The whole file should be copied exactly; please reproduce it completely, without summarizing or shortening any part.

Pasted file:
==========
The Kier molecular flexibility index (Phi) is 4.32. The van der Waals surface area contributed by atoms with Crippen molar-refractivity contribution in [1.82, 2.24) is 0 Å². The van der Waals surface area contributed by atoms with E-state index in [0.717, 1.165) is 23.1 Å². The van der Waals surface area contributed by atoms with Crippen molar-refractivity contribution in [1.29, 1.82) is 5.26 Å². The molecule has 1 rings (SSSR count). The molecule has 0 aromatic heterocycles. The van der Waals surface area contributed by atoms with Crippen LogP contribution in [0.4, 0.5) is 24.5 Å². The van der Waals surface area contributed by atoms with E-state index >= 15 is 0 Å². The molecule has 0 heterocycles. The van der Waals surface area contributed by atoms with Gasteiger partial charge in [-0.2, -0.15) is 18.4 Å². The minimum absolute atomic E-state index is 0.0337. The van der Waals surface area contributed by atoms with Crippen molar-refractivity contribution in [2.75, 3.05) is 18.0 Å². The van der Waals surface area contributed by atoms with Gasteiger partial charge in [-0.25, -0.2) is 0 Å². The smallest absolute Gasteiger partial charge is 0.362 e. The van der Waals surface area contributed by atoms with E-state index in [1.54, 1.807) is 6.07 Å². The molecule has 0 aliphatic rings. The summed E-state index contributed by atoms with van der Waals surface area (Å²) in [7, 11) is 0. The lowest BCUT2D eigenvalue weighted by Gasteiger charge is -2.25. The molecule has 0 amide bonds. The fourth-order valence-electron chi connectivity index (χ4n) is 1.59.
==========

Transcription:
The Kier molecular flexibility index (Phi) is 4.32. The van der Waals surface area contributed by atoms with Crippen molar-refractivity contribution in [1.82, 2.24) is 0 Å². The van der Waals surface area contributed by atoms with E-state index in [0.717, 1.165) is 23.1 Å². The van der Waals surface area contributed by atoms with Crippen molar-refractivity contribution in [1.29, 1.82) is 5.26 Å². The molecule has 1 rings (SSSR count). The molecule has 0 aromatic heterocycles. The van der Waals surface area contributed by atoms with Crippen LogP contribution in [0.4, 0.5) is 24.5 Å². The van der Waals surface area contributed by atoms with E-state index >= 15 is 0 Å². The molecule has 0 heterocycles. The van der Waals surface area contributed by atoms with Gasteiger partial charge in [-0.2, -0.15) is 18.4 Å². The minimum absolute atomic E-state index is 0.0337. The van der Waals surface area contributed by atoms with Crippen molar-refractivity contribution in [2.75, 3.05) is 18.0 Å². The van der Waals surface area contributed by atoms with Gasteiger partial charge in [-0.25, -0.2) is 0 Å². The smallest absolute Gasteiger partial charge is 0.362 e. The van der Waals surface area contributed by atoms with E-state index in [1.54, 1.807) is 6.07 Å². The molecule has 0 aliphatic rings. The summed E-state index contributed by atoms with van der Waals surface area (Å²) in [7, 11) is 0. The lowest BCUT2D eigenvalue weighted by Gasteiger charge is -2.25. The molecule has 0 amide bonds. The fourth-order valence-electron chi connectivity index (χ4n) is 1.59.